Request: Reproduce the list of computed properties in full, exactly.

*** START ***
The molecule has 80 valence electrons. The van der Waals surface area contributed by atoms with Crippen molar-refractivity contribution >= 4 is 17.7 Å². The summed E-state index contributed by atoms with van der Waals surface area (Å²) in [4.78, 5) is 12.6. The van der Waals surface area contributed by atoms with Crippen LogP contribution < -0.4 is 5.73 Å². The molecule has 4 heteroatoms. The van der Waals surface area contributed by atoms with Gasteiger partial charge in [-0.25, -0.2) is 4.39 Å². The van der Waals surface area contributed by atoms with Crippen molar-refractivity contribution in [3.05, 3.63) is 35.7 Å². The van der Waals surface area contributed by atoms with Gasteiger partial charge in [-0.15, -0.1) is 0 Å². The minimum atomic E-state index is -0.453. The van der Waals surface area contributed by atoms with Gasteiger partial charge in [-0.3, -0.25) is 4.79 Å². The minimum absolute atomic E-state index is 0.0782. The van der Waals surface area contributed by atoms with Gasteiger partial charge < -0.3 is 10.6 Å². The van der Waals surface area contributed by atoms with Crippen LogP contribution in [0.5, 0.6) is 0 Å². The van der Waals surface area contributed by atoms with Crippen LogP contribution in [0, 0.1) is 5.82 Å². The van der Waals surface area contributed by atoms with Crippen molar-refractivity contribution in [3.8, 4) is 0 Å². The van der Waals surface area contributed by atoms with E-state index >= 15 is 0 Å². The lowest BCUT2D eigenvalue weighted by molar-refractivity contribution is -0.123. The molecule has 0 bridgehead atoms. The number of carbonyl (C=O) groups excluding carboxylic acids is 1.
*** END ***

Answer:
The molecule has 80 valence electrons. The van der Waals surface area contributed by atoms with Crippen molar-refractivity contribution >= 4 is 17.7 Å². The summed E-state index contributed by atoms with van der Waals surface area (Å²) in [4.78, 5) is 12.6. The van der Waals surface area contributed by atoms with Crippen LogP contribution < -0.4 is 5.73 Å². The molecule has 4 heteroatoms. The van der Waals surface area contributed by atoms with Gasteiger partial charge in [-0.25, -0.2) is 4.39 Å². The van der Waals surface area contributed by atoms with Crippen molar-refractivity contribution in [3.05, 3.63) is 35.7 Å². The van der Waals surface area contributed by atoms with Gasteiger partial charge in [-0.15, -0.1) is 0 Å². The minimum atomic E-state index is -0.453. The van der Waals surface area contributed by atoms with Gasteiger partial charge in [-0.3, -0.25) is 4.79 Å². The minimum absolute atomic E-state index is 0.0782. The van der Waals surface area contributed by atoms with Gasteiger partial charge < -0.3 is 10.6 Å². The van der Waals surface area contributed by atoms with Crippen LogP contribution in [0.5, 0.6) is 0 Å². The van der Waals surface area contributed by atoms with Crippen LogP contribution in [0, 0.1) is 5.82 Å². The van der Waals surface area contributed by atoms with Crippen molar-refractivity contribution in [3.8, 4) is 0 Å². The van der Waals surface area contributed by atoms with E-state index >= 15 is 0 Å². The lowest BCUT2D eigenvalue weighted by molar-refractivity contribution is -0.123. The molecule has 0 bridgehead atoms. The number of carbonyl (C=O) groups excluding carboxylic acids is 1.